Instead of swimming, Carter spent her summer this year around various different cars and planes. She recently posted pictures of herself on Instagram at the EAA AirVenture show in Oshkosh, Wisconsin, the Michigan International Speedway, and the Waterford Hills Raceway in Clarkston, Michigan. However, she’s still involved in the sport of swimming, as she is currently working as an assistant coach for Saline High School’s swim team, a school just outside of Ann Arbor, Michigan.

Carter says that she plans on starting flight school in February 2023, and wants to be employed as a pilot by the end of that year.

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2 months ago

I can envision her competing at the Reno Air Races in years to come.

Rick Paine
2 months ago

What an outstanding young lady. I’d fly with her

2 months ago

It’s gonna take at least a year and a half to two years to get her instrument ratings, her commercial license, and the 1500 hours you need to even get in at a regional before she can go mainline.

2 months ago


Nervous Passenger
2 months ago

Let’s hope she doesn’t get the urge to try a water landing…

2 months ago

Flyer turned flyer.

2 months ago

Less than a year seems really quick to become a pilot

Reply to  coachofficialmi
2 months ago

Thinking the same. To earn a private license is about 50 hours of flying. Need several certifications after that plus anywhere from 1000 to 1500 hours flying time (depending on flight school attended) before the airlines will hire. Can work for $ after getting commercial certification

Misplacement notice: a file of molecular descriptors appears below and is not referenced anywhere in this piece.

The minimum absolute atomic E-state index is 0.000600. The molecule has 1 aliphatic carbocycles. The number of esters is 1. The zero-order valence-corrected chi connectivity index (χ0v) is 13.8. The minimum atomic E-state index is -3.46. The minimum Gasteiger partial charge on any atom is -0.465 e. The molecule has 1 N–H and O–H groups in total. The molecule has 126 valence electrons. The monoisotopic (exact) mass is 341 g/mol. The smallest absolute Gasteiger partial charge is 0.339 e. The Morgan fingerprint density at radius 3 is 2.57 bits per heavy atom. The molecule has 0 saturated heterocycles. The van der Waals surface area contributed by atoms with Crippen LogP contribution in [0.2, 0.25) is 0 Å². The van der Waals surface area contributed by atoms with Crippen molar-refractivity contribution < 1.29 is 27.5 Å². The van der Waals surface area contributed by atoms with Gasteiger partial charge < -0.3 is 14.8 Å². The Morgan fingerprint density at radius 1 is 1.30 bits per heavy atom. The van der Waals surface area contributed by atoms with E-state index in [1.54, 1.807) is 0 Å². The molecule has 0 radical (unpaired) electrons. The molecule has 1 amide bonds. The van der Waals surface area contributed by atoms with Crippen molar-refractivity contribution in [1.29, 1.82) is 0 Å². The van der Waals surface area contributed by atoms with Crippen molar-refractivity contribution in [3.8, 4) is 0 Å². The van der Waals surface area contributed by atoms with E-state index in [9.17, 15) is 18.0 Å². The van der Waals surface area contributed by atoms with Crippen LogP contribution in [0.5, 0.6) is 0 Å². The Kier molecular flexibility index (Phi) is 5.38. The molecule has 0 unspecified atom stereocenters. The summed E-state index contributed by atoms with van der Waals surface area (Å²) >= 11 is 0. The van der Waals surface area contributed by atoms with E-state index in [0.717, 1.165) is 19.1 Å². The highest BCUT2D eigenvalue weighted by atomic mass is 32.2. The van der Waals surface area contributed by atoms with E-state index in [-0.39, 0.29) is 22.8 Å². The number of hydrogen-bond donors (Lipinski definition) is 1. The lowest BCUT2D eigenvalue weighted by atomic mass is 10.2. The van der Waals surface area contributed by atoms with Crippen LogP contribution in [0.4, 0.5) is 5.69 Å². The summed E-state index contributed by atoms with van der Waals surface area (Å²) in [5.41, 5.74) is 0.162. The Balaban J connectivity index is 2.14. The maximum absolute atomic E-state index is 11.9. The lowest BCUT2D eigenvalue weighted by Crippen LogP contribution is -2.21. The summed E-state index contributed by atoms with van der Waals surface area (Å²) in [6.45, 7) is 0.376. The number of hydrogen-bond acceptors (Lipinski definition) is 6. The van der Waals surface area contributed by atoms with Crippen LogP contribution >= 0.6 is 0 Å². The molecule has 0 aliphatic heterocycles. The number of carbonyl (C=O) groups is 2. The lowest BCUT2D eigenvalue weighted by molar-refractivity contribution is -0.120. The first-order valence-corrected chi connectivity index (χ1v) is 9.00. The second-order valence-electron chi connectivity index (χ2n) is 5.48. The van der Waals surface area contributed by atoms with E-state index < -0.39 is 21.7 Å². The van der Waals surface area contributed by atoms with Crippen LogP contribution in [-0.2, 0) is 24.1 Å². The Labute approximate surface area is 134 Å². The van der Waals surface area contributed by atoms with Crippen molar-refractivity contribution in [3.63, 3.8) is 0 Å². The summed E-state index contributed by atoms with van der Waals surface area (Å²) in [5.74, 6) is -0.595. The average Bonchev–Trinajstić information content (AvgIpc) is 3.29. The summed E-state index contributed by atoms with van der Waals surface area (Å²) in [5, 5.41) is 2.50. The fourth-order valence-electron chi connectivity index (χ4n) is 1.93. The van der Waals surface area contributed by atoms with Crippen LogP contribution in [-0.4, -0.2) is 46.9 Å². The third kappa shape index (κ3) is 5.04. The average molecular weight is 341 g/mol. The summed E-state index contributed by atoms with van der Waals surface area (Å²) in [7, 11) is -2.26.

Reply to  Meeeeee
2 months ago

She already has her Private Pilot License and is halfway through her Instrument rating. “Employed as a pilot” has many meanings. Most large flight schools can train you from 0 hours to all your licenses and ratings through instructor in 6-9 months She’s already part way there. Yes, your ATP, airline transport license, does require 1250-1500 hours and you must qualify for that before a regional airline will hire you. However one can make money/be employed as a pilot well before then. Do some research on your own to find out more if you want to be further educated about it.

Last edited 2 months ago by Pilotswimdad
Reply to  coachofficialmi
2 months ago

Pilots are in short supply and the big airlines are running their own flight schools to fast track them and do it much cheaper!

Reply to  coachofficialmi
2 months ago

A friend of mine started flight school earlier this year and will be done by December. All in all the program is a little under 12 months. However, he said he will likely need to teach flight school for another year afterwards to get the hours you need to fly professionally.

2 months ago

All best wishes!!

About Yanyan Li

Yanyan Li

Although Yanyan wasn't the greatest competitive swimmer, she learned more about the sport of swimming through scoring countless dual meets, being a timer, and keeping track of her teammates' best times for three years as a team manager. She eventually ventured into the realm of writing and joined SwimSwam in …